season, with every sordid detail bringing a flicker to somebody or other's staid countenance.
OF TEAMS, one may say that there are plenty. But
whoever says it had better be careful, because you can't have
plenty of teams without plenty of players. Everyone knows
that the fifteen-plus candidates for each team aren't all answering at once. Ex-Byng and ex-Britannia are two squads
that know this, and are at a loss what to do. With Varsity
back in the rugger union, most of the eligible youngsters
will be wearing gold-and-blue instead of their old high school
THESE LAST TWO OUTFITS are certainly not the
only ones who are worrying over the player famine. Mera-
lomas also expect to be short and are even considering banding with ex-Byng.   Rowing Club hasn't yet been heard from.
PROBABLY SIX MILLER cup squads, three McKechnie cup outfits, three service fifteens, and a flock of high
school line-ups are ready to step in and assure one and all of
a full schedule of rugger battles. All this, and a player
shortage, too.
BY DIGGING STILL DEEPER into the intricacies
of today's English rugby picture, we unearth the amazing,
if not important, fact that Varsity is ready to field two teams.
This is enough to make the mouths of man-starved rugger
squads water. Nevertheless, we Varsity fans love it. In
fact, with two teams, and well-filled ones at that, U.B.C.
might rake in a championship or thre'e.
Begins Play
For Winter
• IN PREPARATION for their
opening last night, the Badminton Club held its first meeting of
the season on Tuesday noon. Since
so many members were strangers
to each other, II was decided to
postpone election of officers until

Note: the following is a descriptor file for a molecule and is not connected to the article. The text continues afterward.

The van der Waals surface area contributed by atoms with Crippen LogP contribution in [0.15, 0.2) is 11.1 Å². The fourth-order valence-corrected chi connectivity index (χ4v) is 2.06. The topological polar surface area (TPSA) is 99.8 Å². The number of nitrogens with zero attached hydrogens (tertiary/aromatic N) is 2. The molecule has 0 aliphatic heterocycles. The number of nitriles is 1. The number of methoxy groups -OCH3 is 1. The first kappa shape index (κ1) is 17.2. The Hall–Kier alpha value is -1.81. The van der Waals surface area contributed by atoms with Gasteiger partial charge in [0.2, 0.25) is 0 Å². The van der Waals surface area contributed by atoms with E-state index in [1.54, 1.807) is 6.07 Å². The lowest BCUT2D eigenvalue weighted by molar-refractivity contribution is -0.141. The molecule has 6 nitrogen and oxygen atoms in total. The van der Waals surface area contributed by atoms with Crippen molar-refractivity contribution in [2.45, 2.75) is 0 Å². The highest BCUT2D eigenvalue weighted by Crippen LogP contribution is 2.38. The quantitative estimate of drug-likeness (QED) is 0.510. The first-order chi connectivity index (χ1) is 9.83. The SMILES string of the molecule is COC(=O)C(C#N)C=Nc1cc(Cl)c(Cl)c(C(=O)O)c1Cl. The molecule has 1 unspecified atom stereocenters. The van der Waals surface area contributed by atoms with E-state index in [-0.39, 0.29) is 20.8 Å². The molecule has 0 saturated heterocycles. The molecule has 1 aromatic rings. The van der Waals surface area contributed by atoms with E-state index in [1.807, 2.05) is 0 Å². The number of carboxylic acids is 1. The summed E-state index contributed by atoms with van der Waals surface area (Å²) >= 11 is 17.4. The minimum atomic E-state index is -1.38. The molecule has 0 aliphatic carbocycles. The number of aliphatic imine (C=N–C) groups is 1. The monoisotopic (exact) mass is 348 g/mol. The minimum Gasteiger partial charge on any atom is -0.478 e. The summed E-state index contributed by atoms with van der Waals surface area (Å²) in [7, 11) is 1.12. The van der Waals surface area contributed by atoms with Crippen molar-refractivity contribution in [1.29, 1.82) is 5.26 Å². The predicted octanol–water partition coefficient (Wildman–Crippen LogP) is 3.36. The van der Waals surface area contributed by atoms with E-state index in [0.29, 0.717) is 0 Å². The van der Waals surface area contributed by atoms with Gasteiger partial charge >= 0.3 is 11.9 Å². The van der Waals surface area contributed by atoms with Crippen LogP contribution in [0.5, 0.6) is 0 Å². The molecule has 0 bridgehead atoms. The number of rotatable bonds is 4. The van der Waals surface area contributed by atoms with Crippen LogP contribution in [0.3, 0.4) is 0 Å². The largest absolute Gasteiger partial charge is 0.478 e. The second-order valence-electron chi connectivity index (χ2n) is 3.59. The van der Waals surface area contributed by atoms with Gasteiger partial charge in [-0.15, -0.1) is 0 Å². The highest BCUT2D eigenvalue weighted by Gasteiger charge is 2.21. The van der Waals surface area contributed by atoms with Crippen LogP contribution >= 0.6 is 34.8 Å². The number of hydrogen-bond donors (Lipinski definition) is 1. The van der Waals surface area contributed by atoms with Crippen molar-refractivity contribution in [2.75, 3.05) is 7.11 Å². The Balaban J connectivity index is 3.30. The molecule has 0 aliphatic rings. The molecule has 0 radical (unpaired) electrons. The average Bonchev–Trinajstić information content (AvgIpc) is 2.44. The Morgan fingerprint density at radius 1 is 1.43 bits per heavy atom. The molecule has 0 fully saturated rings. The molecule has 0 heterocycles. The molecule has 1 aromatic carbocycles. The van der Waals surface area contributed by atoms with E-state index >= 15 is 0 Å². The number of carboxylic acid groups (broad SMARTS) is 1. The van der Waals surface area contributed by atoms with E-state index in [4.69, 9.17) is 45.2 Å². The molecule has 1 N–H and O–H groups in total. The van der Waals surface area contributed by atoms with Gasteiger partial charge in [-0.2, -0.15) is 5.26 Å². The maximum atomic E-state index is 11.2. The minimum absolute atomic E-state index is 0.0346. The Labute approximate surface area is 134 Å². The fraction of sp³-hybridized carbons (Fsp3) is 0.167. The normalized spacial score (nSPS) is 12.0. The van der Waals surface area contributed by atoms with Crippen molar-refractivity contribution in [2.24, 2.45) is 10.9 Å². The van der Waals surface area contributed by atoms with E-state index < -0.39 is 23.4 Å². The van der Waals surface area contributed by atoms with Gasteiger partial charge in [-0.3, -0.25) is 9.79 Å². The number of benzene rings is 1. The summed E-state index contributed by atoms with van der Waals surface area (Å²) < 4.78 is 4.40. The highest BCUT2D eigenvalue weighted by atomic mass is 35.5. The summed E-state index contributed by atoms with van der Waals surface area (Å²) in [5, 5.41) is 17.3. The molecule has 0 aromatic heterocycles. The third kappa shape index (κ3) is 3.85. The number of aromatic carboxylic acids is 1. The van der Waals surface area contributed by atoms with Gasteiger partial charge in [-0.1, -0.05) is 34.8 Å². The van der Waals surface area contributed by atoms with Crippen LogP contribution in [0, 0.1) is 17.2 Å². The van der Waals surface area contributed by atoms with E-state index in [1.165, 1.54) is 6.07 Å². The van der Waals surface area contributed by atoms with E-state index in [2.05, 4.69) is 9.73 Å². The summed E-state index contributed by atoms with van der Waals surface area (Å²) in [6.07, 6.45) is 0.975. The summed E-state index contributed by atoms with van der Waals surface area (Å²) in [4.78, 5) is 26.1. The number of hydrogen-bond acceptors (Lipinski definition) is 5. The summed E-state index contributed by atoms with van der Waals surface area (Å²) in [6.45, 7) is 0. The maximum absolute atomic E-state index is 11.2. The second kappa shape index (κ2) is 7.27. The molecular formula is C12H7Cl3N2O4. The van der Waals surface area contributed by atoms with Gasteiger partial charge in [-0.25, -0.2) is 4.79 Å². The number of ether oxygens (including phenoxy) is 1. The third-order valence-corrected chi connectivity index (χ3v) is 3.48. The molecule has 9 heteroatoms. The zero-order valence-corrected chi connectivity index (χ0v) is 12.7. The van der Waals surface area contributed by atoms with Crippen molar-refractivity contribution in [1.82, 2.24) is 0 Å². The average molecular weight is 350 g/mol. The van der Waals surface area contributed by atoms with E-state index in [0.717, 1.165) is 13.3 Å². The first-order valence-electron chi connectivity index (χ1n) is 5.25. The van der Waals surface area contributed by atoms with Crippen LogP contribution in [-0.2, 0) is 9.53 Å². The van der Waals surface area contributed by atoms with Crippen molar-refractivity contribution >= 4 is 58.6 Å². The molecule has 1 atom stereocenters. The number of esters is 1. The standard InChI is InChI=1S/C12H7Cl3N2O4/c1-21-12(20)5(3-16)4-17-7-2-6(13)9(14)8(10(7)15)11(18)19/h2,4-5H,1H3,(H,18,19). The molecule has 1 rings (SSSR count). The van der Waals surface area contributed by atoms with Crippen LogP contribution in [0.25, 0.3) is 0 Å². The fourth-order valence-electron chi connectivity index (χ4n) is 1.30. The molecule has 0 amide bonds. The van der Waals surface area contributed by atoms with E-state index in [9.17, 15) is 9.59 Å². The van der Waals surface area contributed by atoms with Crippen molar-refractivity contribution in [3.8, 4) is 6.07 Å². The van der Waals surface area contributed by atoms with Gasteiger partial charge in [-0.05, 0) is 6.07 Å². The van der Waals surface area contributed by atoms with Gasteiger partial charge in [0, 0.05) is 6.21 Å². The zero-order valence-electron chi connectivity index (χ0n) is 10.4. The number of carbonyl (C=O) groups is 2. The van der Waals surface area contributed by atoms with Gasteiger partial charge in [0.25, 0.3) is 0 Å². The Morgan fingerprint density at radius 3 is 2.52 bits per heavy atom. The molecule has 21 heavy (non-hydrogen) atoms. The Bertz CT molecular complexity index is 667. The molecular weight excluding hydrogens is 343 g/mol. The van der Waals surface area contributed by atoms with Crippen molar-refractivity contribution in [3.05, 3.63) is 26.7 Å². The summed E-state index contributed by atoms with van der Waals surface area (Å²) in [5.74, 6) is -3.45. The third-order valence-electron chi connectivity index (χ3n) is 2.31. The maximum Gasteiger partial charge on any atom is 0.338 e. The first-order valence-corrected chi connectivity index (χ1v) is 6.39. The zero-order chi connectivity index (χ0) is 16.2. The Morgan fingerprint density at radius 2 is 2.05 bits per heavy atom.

they were better acquainted.
In order to have things running
smoothly for the time being, however, a secretary was elected, and
Mary Alice Wood, because of her
past experience In this capacity,
was chosen.
In addition to playing on Monday and Thursday evenings, It was
decided to open the gym for play-
Ing on Saturay nights, to take care
of the increased membership. If
this is successful it will continue
throughout the year.
II is hoped that Varsity will be
able to field at least one team in
the Inter-City League. There is
plenty of talent available both
among the Upper-classmen and the
Frosh, and if the League functions
this year Varsity should do well.
e THE FIRST Canadian Football
practice will be held next
Monday at 5:30, announced Lynn
Sully, President of the Men's Athletic Association, late yesterday
e   THERE WILL be  an English
Rugby practice today at 12:30
in Arts 104,
Dedicated to Victory
The entire B.C. Electric organization of more
than 4,000 employees, on the mainland and
on Vancouver Island, in transit, Ught, power
and gas service, is dedicated to complete
victory for the Empire and the United
Nations. Fighting on the home front, the
B.C. F,lectrlc pledges itself to maximum aid
towards Canada's war production.
World Series Pulls Crowds Of Sportsmen To Brock
Frosh Hoop Squad Preps
For Int. A League Opening
• WITH a possibility of the
entrance of two teams in
the Community League this
season, more than twenty
Frosh have been turning out
to the opening practices of
the squad in tiie past week.
Coach Art Johnson appears to
be well pleased with the material
at hand, and it is hoped that another successful season like that
of last year, when the freshmen
reached the finals of the Community League playoffs, wljl again be
One other thing, though, that
Art lacks is a good tall man in the
center slot. Anyone who thinks
he can handle this job should turn
out to practices.
Those who have already been at
workouts are Tommy Rippon and
Ian Anderson from West Van.,
John Climie from North Van., Tony
Greer hailing from that little
mining town of Kami oops and Jim
Kelly and Norm McLeod.
From Chalmers Church squad
have come Bun McBride, Graham
Mowat and John Girling. Ryer-
son has sent Dave Dale and Ken
Armstrong. Al MacFarlane from
Victoria seems to be a sure starter
on the Frosh quintet.
There is a possibility that the
other squad will entar in the